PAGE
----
Although it is not unusual for governments to extend trading hours in the days leading up to Christmas and Boxing Day, we would like to see a more permanent change to the respective state trading regimes across the country.

The fact is, consumer behaviour is changing, in part spurred on by the fact that not everyone works the old standard nine to five job. Retailers need to be able to cater to the demands of their shopping clientele. This does not mean seeing every shop in the country opening 24/7, but rather allowing retailers to assess what opening hours assist them in maximising their sales and acting accordingly.

Finally, we would also like to see a clampdown on crime that occurs at shopping precincts. The industry estimates that retail theft, both external and internal, costs Australian businesses up to $9 billion each year. Ironically, during peak COVID-19 restrictions, where many businesses were closed and retail crime should have declined, there was actually an increase in retail crime.

In addition, more than 80% of retailers under-report crime as they have lost confidence in police response and penal outcomes, meaning actual retail crime rates are much higher. Retail crime is often perceived as petty crime or crime against ‘stuff’, not people. It is often considered low priority even when violence is involved, with many retailers reporting little to no response from law enforcement.

Australia’s first recession in 30 years is going to make keeping a business profitable difficult enough, without having revenue literally walking out the door in the hands of a thief.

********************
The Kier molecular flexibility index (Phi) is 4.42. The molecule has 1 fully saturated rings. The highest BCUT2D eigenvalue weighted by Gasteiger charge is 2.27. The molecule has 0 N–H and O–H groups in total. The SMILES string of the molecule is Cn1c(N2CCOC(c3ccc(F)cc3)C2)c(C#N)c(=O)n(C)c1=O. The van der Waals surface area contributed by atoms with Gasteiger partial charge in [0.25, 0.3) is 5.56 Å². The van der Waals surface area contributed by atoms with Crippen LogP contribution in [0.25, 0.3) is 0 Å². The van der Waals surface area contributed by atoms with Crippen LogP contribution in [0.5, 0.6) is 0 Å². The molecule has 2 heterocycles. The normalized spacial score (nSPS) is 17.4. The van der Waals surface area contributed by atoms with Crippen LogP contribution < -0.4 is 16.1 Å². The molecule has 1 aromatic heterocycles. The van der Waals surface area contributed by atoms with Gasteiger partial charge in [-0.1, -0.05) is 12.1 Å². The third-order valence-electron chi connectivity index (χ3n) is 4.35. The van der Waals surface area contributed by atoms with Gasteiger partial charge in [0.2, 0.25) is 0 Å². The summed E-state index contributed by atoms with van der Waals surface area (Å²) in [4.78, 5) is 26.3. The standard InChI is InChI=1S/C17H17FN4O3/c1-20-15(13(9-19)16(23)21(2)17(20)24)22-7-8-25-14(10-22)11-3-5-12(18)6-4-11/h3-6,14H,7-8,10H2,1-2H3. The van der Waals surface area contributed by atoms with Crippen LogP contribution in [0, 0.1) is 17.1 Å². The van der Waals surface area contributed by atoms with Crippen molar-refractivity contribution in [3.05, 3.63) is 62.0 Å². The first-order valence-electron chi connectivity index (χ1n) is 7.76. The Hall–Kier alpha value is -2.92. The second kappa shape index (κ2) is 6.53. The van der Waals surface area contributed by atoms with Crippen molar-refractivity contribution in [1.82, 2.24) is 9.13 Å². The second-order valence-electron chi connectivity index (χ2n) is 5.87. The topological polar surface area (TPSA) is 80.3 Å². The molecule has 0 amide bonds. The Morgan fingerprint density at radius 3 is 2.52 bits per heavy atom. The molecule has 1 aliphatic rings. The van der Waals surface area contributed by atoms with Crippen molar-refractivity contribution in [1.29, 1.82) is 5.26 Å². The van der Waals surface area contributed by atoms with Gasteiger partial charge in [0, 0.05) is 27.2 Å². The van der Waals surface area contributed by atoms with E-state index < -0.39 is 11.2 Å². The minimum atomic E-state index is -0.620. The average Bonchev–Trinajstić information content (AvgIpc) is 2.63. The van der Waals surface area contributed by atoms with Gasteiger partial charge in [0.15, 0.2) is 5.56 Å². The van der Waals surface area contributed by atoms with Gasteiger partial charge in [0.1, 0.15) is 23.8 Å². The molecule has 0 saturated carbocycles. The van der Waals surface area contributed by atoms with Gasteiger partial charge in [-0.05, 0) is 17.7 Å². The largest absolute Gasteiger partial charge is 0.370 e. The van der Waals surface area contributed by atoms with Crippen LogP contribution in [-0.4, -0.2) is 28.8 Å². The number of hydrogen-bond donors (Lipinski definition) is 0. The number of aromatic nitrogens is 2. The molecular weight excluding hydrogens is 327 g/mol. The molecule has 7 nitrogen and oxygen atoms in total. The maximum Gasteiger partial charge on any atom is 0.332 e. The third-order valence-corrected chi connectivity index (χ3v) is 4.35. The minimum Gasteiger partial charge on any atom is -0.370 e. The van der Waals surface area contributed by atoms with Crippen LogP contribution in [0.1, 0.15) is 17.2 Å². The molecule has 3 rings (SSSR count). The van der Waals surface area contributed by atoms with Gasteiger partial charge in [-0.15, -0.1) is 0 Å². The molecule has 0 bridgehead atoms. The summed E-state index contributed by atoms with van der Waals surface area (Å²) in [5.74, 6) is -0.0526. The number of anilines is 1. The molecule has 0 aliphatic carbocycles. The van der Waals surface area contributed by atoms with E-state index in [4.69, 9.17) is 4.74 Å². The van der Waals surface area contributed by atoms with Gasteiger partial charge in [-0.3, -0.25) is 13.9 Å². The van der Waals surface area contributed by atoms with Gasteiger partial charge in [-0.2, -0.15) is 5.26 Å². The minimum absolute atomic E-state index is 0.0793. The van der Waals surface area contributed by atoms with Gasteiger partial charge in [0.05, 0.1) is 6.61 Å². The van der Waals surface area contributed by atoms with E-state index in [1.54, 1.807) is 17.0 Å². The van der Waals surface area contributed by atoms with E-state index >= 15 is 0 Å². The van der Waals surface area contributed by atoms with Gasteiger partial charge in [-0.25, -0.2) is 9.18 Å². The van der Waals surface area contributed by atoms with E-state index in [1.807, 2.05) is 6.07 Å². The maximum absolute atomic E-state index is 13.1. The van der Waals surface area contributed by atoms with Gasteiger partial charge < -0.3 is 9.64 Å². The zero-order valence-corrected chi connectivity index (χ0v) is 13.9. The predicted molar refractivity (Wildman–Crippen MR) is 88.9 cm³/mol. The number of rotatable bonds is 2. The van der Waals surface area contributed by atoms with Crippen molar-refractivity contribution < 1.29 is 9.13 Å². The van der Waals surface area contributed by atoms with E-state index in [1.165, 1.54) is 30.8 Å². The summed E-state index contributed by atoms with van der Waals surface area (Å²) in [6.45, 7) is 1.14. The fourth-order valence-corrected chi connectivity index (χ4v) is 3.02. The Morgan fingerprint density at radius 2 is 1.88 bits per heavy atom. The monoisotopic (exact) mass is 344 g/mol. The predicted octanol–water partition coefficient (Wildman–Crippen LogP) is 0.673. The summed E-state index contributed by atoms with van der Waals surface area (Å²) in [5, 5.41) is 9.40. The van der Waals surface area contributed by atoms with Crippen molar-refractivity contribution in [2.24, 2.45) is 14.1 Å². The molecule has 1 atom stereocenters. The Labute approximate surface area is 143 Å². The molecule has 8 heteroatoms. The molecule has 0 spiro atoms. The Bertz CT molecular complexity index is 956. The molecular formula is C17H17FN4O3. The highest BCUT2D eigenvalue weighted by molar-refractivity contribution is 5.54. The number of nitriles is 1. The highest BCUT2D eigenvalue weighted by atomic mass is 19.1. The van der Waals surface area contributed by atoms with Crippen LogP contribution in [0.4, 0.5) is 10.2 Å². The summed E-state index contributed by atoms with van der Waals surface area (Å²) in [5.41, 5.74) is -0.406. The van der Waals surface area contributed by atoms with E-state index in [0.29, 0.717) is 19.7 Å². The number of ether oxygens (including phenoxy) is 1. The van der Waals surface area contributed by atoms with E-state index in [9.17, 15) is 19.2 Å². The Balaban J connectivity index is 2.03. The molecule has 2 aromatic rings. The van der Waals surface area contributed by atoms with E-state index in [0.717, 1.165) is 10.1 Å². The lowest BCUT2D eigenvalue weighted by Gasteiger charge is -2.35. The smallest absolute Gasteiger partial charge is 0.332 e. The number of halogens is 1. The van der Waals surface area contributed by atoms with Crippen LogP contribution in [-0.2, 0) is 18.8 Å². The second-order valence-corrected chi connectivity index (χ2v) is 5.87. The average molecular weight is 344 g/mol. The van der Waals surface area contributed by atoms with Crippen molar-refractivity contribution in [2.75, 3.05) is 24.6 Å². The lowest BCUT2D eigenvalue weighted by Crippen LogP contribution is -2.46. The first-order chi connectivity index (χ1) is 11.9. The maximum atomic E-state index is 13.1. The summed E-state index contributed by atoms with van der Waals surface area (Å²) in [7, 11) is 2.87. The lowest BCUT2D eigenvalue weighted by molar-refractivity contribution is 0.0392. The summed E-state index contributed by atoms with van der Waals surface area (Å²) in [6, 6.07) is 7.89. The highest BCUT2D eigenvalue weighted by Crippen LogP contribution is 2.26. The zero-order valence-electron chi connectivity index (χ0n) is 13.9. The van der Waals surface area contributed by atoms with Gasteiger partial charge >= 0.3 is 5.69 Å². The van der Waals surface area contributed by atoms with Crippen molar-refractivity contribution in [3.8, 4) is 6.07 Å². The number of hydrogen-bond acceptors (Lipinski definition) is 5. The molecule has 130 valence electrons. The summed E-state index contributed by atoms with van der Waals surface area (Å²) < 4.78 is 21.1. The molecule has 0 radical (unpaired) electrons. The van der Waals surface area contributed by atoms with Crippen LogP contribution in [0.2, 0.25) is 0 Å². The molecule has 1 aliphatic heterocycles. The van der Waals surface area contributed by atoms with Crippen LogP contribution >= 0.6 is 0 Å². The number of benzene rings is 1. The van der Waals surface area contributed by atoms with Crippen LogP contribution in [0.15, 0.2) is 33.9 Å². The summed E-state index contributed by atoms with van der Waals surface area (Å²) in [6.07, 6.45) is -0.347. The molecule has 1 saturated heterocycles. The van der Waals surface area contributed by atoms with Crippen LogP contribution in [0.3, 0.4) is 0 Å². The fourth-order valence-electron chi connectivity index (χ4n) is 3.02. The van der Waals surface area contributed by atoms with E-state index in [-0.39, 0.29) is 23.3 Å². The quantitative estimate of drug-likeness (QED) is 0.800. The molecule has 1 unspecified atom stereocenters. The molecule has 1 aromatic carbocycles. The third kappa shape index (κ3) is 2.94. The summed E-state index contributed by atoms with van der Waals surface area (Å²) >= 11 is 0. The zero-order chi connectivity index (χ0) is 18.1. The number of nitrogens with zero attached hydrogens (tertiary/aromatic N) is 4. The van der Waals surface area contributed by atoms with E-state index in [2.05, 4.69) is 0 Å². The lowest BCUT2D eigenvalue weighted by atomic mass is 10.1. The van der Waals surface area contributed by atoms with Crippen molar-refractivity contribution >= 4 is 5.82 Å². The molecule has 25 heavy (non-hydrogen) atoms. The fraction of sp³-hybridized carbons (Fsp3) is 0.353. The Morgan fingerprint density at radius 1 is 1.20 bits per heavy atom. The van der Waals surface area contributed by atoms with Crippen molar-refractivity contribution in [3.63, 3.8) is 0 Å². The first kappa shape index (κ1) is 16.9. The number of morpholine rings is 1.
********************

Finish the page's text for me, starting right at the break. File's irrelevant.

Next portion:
The NRA would like to see crimes against retailers and their teams elevated to serious crime by government and law enforcement to reduce physical and mental harm, encourage workers to stay in the profession, and reduce costs on business.

The final months of 2020 and the first economic quarter of 2021 stand to be pivotal, not just for retail but the economy more broadly. There’s no quick-fix solution that will result in a V-shaped recovery overnight. However, there are some simple and straightforward measures that can help shopping centres and their tenants survive the difficult period ahead. Bolstering discretionary spending power via income tax cuts, flexible trading hour regimes that reflect the modern shopping landscape, and cracking down on retail crime are all things that would assist the sector to weather a turbulent economic storm.

About the author

Dominique Lamb

Dominique Lamb is the CEO of the National Retail Association and Director of NRA Legal, who has extensive experience providing industrial relations and employment law advice to a range of small, medium and large businesses across a range of industries.
As the CEO of the National Retail Association, Dominique plays an integral role by liaising and advocating on behalf of retailers at a Federal and State Government level on all areas of policy which affect retail businesses both large and small, including but not limited to technical standards, product safety, industrial relations, loss prevention, city planning and infrastructure.